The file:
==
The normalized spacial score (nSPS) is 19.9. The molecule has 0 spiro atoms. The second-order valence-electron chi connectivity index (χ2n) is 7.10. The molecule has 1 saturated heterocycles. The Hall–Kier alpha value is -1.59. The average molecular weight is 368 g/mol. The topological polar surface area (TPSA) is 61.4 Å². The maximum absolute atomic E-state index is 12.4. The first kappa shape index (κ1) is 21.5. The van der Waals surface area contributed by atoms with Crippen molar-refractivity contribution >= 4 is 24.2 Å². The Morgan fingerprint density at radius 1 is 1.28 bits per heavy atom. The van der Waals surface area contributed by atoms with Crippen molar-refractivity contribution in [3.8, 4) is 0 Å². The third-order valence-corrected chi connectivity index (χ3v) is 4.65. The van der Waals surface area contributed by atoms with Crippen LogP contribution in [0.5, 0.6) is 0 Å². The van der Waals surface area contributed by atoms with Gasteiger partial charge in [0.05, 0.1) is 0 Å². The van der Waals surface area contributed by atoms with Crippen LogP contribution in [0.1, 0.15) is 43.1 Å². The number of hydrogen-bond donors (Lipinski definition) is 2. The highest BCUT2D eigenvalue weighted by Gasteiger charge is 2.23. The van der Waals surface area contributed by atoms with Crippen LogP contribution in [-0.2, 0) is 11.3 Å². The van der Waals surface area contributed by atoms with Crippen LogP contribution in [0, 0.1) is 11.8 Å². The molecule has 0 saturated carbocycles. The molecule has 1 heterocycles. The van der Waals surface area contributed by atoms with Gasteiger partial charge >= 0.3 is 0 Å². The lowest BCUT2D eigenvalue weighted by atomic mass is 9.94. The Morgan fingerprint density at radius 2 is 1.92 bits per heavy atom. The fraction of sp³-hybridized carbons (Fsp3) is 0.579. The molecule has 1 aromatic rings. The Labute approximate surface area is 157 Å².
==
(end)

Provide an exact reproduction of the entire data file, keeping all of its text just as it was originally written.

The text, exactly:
The normalized spacial score (nSPS) is 19.9. The molecule has 0 spiro atoms. The second-order valence-electron chi connectivity index (χ2n) is 7.10. The molecule has 1 saturated heterocycles. The Hall–Kier alpha value is -1.59. The average molecular weight is 368 g/mol. The topological polar surface area (TPSA) is 61.4 Å². The maximum absolute atomic E-state index is 12.4. The first kappa shape index (κ1) is 21.5. The van der Waals surface area contributed by atoms with Crippen molar-refractivity contribution >= 4 is 24.2 Å². The Morgan fingerprint density at radius 1 is 1.28 bits per heavy atom. The van der Waals surface area contributed by atoms with Crippen molar-refractivity contribution in [3.8, 4) is 0 Å². The third-order valence-corrected chi connectivity index (χ3v) is 4.65. The van der Waals surface area contributed by atoms with Crippen LogP contribution in [0.5, 0.6) is 0 Å². The van der Waals surface area contributed by atoms with Gasteiger partial charge in [0.05, 0.1) is 0 Å². The van der Waals surface area contributed by atoms with Crippen LogP contribution in [0.1, 0.15) is 43.1 Å². The number of hydrogen-bond donors (Lipinski definition) is 2. The highest BCUT2D eigenvalue weighted by Gasteiger charge is 2.23. The van der Waals surface area contributed by atoms with Crippen LogP contribution in [-0.2, 0) is 11.3 Å². The van der Waals surface area contributed by atoms with Crippen LogP contribution in [0, 0.1) is 11.8 Å². The molecule has 0 saturated carbocycles. The molecule has 1 heterocycles. The van der Waals surface area contributed by atoms with Gasteiger partial charge >= 0.3 is 0 Å². The lowest BCUT2D eigenvalue weighted by atomic mass is 9.94. The Morgan fingerprint density at radius 2 is 1.92 bits per heavy atom. The fraction of sp³-hybridized carbons (Fsp3) is 0.579. The molecule has 1 aromatic rings. The Labute approximate surface area is 157 Å².